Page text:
mlsstwrt wrote:I know this hasn't been developed yet but, if this is the direction this goes in, I HATE the idea of Laura as some sort of supernatural force, Bob's equal of sorts. I loved Laura because she was a human, a teenage girl, nonetheless who was completely and utterly over-matched but still ultimately didn't give in to Bob, even though it meant dying.
It's a really strange choice of the creators.
It's like if Peter Weir made a sequel to 'picnic at hanging rock' where Miranda appears on the planet Venus which is inhabited by singing otters. Hilarious, but not a serious resolution to the unsolved mystery.
I've just got to say, on that note. Whilst it can be fun to poke holes in director styles and it's fair game to say what you don't like about any popular culture,
I have probably been guilty of outright criticising the intentions of the creators at various points. Far be it for me to speak poorly of Lynch and Frost, who I still have tremendous respect for, and I wouldn't want to start a hateful movement in their direction.
I think we have to consider the possibility that neither Lynch nor Frost have deliberately made something which doesn't engage on many levels.
It may just be that Frost and Lynch gave this their all, but they just aren't as flexible and vibrant as they used to be.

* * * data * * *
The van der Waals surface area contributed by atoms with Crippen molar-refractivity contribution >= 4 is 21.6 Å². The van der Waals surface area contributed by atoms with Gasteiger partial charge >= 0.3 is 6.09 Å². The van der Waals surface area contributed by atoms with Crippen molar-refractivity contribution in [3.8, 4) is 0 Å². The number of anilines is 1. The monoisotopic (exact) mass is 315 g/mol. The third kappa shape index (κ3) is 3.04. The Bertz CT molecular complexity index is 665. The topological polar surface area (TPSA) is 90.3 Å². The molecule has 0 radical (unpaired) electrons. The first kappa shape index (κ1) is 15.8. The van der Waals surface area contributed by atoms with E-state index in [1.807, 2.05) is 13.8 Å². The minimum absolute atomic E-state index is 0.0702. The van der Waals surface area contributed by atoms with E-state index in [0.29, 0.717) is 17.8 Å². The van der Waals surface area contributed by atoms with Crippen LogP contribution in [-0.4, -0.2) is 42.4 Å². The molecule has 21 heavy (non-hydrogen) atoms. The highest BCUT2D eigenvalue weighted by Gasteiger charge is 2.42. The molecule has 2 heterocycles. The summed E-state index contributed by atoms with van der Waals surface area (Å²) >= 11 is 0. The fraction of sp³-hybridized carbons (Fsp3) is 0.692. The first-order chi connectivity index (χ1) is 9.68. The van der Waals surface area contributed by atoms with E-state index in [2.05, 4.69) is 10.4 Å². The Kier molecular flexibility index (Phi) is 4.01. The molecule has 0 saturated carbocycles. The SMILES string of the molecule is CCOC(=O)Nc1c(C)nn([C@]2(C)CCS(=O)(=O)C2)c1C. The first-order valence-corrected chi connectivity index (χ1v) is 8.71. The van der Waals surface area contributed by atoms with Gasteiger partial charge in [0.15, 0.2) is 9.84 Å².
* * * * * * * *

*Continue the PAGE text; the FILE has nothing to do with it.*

It's worth remembering that we're not really dealing with your average director, who would have hundreds of films in their filmography, or writer, who may also have tens of scores of productions in their credits.
Frost and Lynch are niche auteur's who rose to fame from one great narrative over twenty years ago. Frost was straight off Hill st blues at the time, and brought that police drama enthusiasm with him. I'm the air was already a bit more on the nose, since then Frost has written a few conspiracy novels. Lynch meanwhile rose his success with a signature brand of surrealism, Mullholland drive and Wild at Heart showed what he could do at his height. His last movie, made aeons ago now, Inland Empire, showed a director losing focus on pulp fiction/Hollywood glam narratives, and become insular and introspective.
Making a film is a hard enough achievement for anyone. Making an 18 hour movie is ambitious beyond scope. The fact that Lynch and Frost have such unique histories allows them a freedom to explore, and to take risks where other, more rounded directors might know better.
Maybe it is wrong to criticise this show too much, we all had high expectations. But whatever is here, it might be worth considering that Lynch and Frost aren't out to mislead us, they most likely gave everything they have to create something entertaining and powerful.
If it turns out to be a lacklustre series at the end, well obviously people are going to express their genuine feelings. In the meantime, I'm going on to try and give the creators the benefit of the doubt, and get as much out if the next ten episodes as I can